South African agricultural trade surplus increases

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In the first quarter of 2024, South Africa’s agricultural trade surplus increased by 20% year-on-year. The collaboration between Transnet, organised businesses and agriculture sector stakeholders to improve efficiency at South African ports must continue. Efficient logistics are the lifeblood of South African agriculture and other exporting sectors of the economy.

Admittedly, the deciduous fruit industry faced numerous challenges at the port of Cape Town at the start of this year related to delays that proved costly to farming businesses.

Still, continuous collaboration to ensure improvements is the only viable path forward. We are already seeing the benefits of the improvements in the agricultural sector through the rise in the value of exports. The products leading the export list were grapes, apples and pears, maize, wine, apricots, sugar, wool, fruit juices, peaches and apricots, among other products.

From a regional perspective, the African continent maintained the lion’s share of South Africa’s agricultural exports, accounting for 42%. The products leading the exports list in the African continent were maize, cereal meals and pellets, sugar, prepared foods, apples and pears, fruit juices, wheat, ciders and other fermented beverages, and soya bean oil, among other products.

Read more about the deceleration of SA consumer food inflation here.

Export markets

The European Union (EU) regained its position as South Africa’s second-largest agricultural market, overtaking Asia with a share of 22%. Grapes, apricots, peaches, cherries, plums, wine, apples and pears, dates, figs, avocados, guavas, mangos, wool and fruit juices were the primary products that South Africa exported to the EU in the first quarter of this year.

As a collective, Asia and the Middle East were the third largest agricultural markets in South Africa, accounting for 19% of the share. The exports to this region were mainly apples and pears, grapes, wool, sugar, beef, citrus, apricots, cherries and peaches, mutton and lamb and soya beans. The Americas region accounted for 6% of South Africa’s agricultural exports in the year’s first quarter. The main exported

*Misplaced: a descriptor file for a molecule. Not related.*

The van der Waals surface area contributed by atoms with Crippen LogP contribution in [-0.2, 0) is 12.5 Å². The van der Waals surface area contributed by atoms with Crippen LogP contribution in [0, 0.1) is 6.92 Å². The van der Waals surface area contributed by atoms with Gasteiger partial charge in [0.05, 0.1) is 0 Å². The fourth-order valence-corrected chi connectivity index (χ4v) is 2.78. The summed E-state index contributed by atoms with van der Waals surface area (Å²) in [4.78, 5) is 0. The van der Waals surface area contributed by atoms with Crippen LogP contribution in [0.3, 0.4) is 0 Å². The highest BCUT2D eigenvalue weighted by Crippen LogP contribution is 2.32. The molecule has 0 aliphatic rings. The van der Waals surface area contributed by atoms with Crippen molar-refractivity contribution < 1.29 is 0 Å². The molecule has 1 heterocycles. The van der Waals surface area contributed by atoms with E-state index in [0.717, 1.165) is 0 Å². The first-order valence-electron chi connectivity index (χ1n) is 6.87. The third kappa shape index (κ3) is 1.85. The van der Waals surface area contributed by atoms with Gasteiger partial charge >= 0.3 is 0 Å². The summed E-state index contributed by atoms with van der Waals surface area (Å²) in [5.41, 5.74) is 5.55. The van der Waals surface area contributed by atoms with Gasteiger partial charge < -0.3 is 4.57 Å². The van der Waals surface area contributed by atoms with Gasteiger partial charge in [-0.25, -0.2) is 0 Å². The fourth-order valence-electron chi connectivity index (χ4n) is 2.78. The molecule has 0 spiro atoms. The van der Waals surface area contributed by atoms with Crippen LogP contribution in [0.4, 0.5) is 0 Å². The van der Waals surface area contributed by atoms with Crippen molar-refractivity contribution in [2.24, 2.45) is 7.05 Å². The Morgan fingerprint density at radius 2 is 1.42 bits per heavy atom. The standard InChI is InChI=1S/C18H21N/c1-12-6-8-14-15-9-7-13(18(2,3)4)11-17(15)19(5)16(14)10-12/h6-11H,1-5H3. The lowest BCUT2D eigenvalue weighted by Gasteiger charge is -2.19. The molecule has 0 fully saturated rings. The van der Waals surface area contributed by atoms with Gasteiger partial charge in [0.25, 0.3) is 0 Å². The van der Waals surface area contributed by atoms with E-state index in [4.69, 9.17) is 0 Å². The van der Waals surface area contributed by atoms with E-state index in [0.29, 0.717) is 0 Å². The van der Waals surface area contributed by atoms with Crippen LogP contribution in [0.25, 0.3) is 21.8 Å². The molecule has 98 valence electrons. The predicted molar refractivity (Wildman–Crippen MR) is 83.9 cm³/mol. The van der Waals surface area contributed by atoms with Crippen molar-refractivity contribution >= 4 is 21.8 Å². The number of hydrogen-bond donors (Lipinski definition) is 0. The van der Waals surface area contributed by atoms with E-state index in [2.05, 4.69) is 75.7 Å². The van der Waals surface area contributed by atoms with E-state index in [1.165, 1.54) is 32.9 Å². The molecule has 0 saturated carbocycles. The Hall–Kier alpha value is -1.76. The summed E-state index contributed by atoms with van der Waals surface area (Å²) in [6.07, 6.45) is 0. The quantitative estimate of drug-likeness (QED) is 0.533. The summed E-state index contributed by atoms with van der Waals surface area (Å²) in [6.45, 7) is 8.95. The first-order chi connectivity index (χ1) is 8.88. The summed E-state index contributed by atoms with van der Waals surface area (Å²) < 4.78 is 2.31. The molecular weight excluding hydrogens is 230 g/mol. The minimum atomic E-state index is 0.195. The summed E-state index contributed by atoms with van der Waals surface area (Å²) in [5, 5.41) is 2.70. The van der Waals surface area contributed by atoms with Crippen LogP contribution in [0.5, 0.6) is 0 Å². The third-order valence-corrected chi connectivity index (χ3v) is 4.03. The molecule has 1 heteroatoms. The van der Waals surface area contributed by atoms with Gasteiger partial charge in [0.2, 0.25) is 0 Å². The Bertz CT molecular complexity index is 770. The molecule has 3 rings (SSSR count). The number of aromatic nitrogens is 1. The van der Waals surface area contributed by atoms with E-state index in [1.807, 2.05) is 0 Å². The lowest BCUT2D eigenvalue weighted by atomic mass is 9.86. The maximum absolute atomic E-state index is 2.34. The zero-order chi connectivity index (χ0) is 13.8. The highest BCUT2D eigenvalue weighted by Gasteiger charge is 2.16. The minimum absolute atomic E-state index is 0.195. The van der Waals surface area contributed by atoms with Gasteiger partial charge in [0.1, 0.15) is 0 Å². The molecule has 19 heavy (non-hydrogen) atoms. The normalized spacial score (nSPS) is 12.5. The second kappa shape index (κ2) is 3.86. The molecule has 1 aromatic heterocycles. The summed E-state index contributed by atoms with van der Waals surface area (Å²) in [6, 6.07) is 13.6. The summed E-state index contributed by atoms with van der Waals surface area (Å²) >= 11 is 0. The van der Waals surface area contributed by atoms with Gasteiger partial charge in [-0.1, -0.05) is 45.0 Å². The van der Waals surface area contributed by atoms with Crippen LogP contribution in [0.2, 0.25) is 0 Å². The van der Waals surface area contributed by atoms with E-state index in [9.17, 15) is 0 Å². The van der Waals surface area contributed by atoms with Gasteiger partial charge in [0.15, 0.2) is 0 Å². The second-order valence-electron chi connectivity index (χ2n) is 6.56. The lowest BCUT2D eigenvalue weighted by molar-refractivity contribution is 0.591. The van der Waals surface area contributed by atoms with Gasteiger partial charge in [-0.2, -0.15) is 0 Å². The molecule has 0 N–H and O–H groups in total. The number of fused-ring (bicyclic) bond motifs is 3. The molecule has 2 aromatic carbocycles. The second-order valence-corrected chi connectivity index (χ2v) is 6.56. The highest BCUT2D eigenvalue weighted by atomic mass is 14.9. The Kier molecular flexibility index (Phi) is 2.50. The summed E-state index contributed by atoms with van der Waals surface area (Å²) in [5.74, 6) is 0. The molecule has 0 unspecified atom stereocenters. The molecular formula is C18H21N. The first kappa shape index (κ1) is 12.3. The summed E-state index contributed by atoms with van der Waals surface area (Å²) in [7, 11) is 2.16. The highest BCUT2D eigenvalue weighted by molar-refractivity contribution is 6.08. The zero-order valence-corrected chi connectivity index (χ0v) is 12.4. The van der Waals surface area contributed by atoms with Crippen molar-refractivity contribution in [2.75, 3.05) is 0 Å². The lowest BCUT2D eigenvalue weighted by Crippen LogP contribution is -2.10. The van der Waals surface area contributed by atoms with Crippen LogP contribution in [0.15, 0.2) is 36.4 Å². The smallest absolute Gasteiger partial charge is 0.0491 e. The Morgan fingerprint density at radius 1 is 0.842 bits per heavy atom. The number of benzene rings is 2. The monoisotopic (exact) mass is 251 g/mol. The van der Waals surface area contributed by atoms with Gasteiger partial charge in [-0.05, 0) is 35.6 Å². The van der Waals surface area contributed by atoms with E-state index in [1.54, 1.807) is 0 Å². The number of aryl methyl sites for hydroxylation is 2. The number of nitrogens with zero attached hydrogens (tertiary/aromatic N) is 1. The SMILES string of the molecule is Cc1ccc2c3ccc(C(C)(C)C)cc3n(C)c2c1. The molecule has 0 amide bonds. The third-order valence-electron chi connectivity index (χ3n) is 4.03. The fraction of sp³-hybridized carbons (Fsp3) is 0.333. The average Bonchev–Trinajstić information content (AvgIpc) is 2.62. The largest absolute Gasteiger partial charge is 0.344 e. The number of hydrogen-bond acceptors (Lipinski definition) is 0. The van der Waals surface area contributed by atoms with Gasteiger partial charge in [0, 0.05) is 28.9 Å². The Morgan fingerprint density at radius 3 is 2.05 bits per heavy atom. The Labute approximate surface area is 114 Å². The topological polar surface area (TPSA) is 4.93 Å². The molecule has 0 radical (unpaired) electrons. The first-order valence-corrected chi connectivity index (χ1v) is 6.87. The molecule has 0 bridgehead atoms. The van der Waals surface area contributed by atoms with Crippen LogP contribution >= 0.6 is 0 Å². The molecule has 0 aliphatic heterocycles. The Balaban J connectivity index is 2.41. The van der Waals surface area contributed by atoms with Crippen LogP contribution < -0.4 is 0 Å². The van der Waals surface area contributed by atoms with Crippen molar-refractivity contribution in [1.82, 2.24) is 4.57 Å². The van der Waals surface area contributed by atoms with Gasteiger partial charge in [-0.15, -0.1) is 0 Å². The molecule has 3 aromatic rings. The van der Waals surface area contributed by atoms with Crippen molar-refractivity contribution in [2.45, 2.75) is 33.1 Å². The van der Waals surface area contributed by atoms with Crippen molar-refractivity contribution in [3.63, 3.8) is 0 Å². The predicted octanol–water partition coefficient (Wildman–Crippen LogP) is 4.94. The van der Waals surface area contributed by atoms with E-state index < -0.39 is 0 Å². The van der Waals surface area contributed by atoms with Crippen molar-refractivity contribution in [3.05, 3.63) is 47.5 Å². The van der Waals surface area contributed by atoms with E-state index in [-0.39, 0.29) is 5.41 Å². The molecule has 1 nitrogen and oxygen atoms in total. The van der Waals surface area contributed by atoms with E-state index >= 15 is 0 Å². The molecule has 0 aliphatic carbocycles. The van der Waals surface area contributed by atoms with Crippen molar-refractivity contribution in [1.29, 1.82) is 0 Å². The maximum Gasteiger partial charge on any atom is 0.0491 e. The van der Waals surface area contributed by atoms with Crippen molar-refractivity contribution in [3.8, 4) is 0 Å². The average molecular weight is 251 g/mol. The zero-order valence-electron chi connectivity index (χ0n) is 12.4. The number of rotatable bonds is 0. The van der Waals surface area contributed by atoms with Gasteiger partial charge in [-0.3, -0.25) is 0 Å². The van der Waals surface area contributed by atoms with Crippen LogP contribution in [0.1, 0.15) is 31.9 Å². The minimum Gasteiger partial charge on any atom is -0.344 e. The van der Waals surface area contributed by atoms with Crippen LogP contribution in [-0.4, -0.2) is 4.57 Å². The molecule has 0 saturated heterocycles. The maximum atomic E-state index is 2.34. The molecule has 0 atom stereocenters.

products include grapes, wine, fruit juices, apples and pears, nuts, apricots and cherries. The rest of the world, including the United Kingdom, accounted for the remaining 10% of the exports.

Imports

However, South Africa does not engage in one-way trade – the country imports various agricultural products. The major products South Africa imported in the first quarter are similar to what the country imports yearly. These are wheat, rice, palm oil, poultry products and whiskies, among other products.

South Africa lacks favourable climatic conditions to grow rice and palm oil and thus relies on imports of these products. In the case of wheat, South Africa imports nearly half of the annual consumption because of unfavourable climatic conditions to expand domestic wheat production beyond the regions that South Africa already cultivates for winter wheat.

In the Free State province, which used to be amongst the major wheat-growing regions of the country, production has declined notably over time because of the unfavourable weather conditions and profitability challenges of wheat relative to other crops. Meanwhile, imports are around 20% of the annual domestic consumption of poultry.

Subsequently, when we account for the exports and the imports, South Africa’s agriculture recorded a trade surplus of US$1,4 Billion. This is up by 20% from the first quarter of 2023. The sharp increase resulted from the decline in imports, while the exports lifted slightly. – Agbiz